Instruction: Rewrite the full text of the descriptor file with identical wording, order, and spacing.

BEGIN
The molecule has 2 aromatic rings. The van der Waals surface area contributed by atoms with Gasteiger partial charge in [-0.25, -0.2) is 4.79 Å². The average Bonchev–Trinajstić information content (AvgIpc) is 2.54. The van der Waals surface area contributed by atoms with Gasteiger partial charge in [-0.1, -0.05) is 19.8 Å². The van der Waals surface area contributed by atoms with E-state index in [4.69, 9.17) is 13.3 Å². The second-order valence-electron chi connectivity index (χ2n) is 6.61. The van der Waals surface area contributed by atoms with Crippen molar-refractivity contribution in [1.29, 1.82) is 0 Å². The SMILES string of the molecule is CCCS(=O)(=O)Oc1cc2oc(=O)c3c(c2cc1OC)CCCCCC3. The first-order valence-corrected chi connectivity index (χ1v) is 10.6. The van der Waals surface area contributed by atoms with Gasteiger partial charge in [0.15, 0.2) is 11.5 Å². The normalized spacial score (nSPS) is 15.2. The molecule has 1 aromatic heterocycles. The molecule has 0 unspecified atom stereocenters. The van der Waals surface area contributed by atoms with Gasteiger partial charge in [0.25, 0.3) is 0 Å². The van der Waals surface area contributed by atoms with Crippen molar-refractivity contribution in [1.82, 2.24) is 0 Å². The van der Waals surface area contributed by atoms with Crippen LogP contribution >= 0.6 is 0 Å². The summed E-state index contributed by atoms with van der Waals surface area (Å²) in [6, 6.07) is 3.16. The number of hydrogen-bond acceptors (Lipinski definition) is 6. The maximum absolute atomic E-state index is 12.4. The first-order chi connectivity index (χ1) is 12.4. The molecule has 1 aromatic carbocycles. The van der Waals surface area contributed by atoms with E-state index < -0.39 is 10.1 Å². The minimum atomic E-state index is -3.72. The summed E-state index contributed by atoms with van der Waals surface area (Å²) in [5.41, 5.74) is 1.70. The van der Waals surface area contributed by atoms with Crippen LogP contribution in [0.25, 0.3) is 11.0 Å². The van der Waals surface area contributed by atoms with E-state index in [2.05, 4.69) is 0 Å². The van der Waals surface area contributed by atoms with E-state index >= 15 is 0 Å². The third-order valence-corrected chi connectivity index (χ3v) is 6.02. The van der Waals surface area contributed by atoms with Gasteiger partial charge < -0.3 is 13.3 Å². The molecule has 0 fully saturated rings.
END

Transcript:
The molecule has 2 aromatic rings. The van der Waals surface area contributed by atoms with Gasteiger partial charge in [-0.25, -0.2) is 4.79 Å². The average Bonchev–Trinajstić information content (AvgIpc) is 2.54. The van der Waals surface area contributed by atoms with Gasteiger partial charge in [-0.1, -0.05) is 19.8 Å². The van der Waals surface area contributed by atoms with E-state index in [4.69, 9.17) is 13.3 Å². The second-order valence-electron chi connectivity index (χ2n) is 6.61. The van der Waals surface area contributed by atoms with Crippen molar-refractivity contribution in [1.29, 1.82) is 0 Å². The SMILES string of the molecule is CCCS(=O)(=O)Oc1cc2oc(=O)c3c(c2cc1OC)CCCCCC3. The first-order valence-corrected chi connectivity index (χ1v) is 10.6. The van der Waals surface area contributed by atoms with Gasteiger partial charge in [0.15, 0.2) is 11.5 Å². The normalized spacial score (nSPS) is 15.2. The molecule has 1 aromatic heterocycles. The molecule has 0 unspecified atom stereocenters. The van der Waals surface area contributed by atoms with Gasteiger partial charge in [0.25, 0.3) is 0 Å². The van der Waals surface area contributed by atoms with Crippen molar-refractivity contribution in [1.82, 2.24) is 0 Å². The van der Waals surface area contributed by atoms with Crippen LogP contribution >= 0.6 is 0 Å². The summed E-state index contributed by atoms with van der Waals surface area (Å²) in [6, 6.07) is 3.16. The number of hydrogen-bond acceptors (Lipinski definition) is 6. The maximum absolute atomic E-state index is 12.4. The first-order chi connectivity index (χ1) is 12.4. The molecule has 1 aromatic carbocycles. The van der Waals surface area contributed by atoms with E-state index < -0.39 is 10.1 Å². The minimum atomic E-state index is -3.72. The summed E-state index contributed by atoms with van der Waals surface area (Å²) in [5.41, 5.74) is 1.70. The van der Waals surface area contributed by atoms with Crippen LogP contribution in [0.25, 0.3) is 11.0 Å². The van der Waals surface area contributed by atoms with E-state index in [2.05, 4.69) is 0 Å². The van der Waals surface area contributed by atoms with E-state index >= 15 is 0 Å². The third-order valence-corrected chi connectivity index (χ3v) is 6.02. The van der Waals surface area contributed by atoms with Gasteiger partial charge < -0.3 is 13.3 Å². The molecule has 0 fully saturated rings.